On the e-bike you end up burning the energy equivalent to 30 grams of chocolate at 15 mph as opposed to 60 grams at 12 mph on the standard bike, but that’s still exercise! On the Speed Pedelec the total energy expenditure obviously rises as you get closer to the top speed of 28 mph due to wind resistance.
If you want to delve into more calculations like this I highly recommend reading the late David MacKay’s book: Sustainable Energy — Without The Hot Air, which is free online.
I have 30 km (20 miles) to travel to get to work, and every chance I get (reasonable weather, no need to car pool) I choose my e-bike, not only because it is cheaper, but also because it is more convenient in regard to congestion, parking, and even speed. On a 25 km/h (15 mph) e-bike, it is slower, but on a 45 km/h (28 mph) I am on par with the car at average speed.
But the thing is, we do not all live in the countryside, and even though the general law states that speed should be adjusted according to circumstance, we all know how that works out when you’re in a hurry… “Get out of the way! None of you can possibly be as late as I am!” Sigh…
The harsh reality
If I choose to ride a Speed Pedelec to work, more than half the route will not be congested, but as I close in on the dense traffic in the city, I have to make an active choice to slow down. Which I may or may not do. And this human factor is why the law gets a lot of heat.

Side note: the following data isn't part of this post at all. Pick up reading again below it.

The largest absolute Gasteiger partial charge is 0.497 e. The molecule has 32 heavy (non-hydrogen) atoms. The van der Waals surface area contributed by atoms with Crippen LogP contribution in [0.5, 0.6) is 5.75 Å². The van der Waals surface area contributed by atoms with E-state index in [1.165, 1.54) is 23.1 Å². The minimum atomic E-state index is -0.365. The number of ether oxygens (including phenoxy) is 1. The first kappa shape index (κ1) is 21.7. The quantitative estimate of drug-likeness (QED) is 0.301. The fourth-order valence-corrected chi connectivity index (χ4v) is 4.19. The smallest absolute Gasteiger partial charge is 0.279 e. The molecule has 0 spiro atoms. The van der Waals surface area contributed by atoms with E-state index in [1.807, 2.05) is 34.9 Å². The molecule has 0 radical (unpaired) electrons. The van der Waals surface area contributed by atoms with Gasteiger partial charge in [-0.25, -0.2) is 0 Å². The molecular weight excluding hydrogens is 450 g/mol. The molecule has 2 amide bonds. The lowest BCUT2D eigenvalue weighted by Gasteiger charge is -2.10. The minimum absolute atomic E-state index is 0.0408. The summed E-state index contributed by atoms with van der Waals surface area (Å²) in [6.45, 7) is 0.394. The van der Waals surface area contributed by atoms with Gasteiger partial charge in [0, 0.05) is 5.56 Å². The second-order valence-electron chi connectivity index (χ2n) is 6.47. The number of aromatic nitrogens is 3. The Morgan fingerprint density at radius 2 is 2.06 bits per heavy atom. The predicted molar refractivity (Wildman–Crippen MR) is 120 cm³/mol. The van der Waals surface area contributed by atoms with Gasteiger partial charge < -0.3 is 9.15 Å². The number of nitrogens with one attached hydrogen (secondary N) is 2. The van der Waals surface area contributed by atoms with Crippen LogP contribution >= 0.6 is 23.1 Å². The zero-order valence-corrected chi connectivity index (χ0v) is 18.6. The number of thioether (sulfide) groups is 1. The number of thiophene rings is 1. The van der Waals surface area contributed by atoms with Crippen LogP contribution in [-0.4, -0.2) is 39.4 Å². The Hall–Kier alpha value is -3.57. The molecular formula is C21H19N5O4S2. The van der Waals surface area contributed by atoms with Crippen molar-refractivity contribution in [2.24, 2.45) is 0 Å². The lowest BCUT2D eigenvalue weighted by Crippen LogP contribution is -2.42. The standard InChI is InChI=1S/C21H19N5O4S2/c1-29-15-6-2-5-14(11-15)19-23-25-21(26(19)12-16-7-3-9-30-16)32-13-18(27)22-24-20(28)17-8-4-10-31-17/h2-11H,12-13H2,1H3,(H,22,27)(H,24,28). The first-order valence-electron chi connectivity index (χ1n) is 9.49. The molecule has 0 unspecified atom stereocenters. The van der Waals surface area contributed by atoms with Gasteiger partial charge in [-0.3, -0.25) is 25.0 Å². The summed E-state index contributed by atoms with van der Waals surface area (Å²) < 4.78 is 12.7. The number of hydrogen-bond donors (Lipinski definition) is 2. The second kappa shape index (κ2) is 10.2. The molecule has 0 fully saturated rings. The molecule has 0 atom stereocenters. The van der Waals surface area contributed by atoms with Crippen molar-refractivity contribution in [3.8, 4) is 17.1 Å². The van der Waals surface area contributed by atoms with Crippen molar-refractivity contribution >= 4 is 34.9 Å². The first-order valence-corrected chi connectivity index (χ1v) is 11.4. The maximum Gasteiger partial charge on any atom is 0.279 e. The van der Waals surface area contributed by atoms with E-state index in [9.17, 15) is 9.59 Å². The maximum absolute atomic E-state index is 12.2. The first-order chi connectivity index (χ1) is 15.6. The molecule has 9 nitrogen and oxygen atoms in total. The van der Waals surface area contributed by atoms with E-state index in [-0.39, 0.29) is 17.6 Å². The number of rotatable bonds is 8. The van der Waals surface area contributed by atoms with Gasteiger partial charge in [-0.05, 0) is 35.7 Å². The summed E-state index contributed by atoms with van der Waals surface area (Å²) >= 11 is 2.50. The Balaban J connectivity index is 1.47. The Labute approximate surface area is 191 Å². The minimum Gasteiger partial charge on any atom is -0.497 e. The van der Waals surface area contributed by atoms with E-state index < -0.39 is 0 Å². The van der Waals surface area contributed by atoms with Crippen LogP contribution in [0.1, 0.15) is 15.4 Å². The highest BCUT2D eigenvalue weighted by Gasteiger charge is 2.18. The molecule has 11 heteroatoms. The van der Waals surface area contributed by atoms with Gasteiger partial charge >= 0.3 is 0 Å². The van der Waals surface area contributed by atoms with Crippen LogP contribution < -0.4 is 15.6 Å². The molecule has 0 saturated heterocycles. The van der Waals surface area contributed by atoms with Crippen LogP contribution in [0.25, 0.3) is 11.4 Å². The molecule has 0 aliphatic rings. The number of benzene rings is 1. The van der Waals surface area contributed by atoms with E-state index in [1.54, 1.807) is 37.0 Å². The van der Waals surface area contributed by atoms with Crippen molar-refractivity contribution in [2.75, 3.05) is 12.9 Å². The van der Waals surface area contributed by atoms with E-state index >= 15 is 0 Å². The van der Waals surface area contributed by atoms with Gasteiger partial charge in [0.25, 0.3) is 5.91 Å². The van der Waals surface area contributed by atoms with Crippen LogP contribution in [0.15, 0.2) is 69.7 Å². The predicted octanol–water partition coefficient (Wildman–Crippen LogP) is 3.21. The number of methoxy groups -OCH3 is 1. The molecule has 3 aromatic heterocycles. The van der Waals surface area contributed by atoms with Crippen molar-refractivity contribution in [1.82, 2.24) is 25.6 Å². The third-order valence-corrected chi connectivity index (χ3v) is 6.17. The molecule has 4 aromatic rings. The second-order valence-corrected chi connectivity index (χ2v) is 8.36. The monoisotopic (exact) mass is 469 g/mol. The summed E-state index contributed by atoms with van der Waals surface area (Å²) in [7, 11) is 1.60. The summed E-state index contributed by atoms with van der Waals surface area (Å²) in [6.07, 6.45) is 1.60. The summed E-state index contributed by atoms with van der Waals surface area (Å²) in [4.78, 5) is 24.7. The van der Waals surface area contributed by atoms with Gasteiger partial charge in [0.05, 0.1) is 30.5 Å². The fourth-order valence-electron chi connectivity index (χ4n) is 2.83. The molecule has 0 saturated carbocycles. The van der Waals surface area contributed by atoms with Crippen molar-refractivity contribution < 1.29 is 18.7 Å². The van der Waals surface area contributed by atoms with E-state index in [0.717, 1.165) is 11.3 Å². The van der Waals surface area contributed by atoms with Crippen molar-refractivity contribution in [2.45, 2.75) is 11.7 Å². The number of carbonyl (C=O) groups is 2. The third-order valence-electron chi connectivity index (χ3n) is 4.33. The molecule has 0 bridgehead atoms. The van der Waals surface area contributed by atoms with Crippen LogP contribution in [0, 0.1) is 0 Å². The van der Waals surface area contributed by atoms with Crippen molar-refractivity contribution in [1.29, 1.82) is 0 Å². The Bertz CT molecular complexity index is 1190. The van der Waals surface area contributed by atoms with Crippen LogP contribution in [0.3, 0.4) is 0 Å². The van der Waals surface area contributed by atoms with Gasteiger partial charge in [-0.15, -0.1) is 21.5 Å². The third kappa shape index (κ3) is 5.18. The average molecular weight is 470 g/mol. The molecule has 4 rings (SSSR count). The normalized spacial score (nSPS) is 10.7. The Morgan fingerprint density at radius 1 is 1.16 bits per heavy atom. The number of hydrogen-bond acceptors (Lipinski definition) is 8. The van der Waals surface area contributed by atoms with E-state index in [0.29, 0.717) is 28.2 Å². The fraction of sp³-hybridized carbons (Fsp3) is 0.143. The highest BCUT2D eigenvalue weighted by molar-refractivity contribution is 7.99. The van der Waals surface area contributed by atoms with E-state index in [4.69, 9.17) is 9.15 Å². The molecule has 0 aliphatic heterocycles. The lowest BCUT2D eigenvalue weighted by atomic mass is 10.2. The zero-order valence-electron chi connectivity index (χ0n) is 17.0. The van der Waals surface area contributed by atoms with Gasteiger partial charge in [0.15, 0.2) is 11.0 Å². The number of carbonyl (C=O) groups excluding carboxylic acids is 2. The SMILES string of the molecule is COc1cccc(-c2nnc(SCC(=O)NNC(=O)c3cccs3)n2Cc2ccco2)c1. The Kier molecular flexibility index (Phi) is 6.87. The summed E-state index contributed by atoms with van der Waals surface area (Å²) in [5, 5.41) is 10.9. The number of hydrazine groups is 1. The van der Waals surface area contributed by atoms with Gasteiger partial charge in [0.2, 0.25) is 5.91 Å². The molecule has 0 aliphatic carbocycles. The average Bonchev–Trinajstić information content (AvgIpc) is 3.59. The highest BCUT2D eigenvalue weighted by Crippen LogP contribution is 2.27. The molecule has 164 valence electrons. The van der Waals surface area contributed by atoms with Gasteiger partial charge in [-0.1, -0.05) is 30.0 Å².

As I quoted in my previous article on the subject, the director of The Danish Cyclists’ Federation, Klaus Bondam, thinks this is a deadly proposal: “It is thoughtless, irresponsible, and extremely dangerous to let [Speed Pedelecs] use the bike paths. It will pose a huge security risk. If this happens, it will cost lives and many will stop cycling due to increased risk of accidents on the bike paths.”
From my experience on comfortable and quiet e-bikes, one thing is for certain: others will misjudge you. Many, many times cars have moved out in front of me, bikers have swiveled unpredictably in front of me, and pedestrians stepped out in front of me because they misinterpret my speed by a factor of 2. And this is just on a normal Pedelec. Stepping up from 15 to 28 mph makes it much harder to judge the speed. On top of that, these bikes are heavier too. They can do serious damage at these speeds.
All in all, I think the use of Speed Pedelecs will only be a success if the design of the bike lanes are taken into consideration. So called bike-super-lanes are being established along main roads in and out of cities, which is great, but some serious work has to be done with the narrow lanes in city centers. Many dense areas are absolutely not designed for these speeds. Race bikes will not even use these lanes, they ride on the main streets among cars instead, but that’s another story.
When you ride in normal bike lanes, you are constantly reminded that this is not a political priority (I think Copenhagen is an exception, but I have no experience riding bikes there). The much too narrow lanes, the potholes, the steep ramps at curbs in crossings, the poor maintenance in general. I mean, car owners would not stand for these conditions in the streets.
I have reached out to the road sector design unit under the Ministry of Transportation, to get an idea of what can be done to ensure safety with Speed Pedelecs as they become more common, and will update this if I get a response.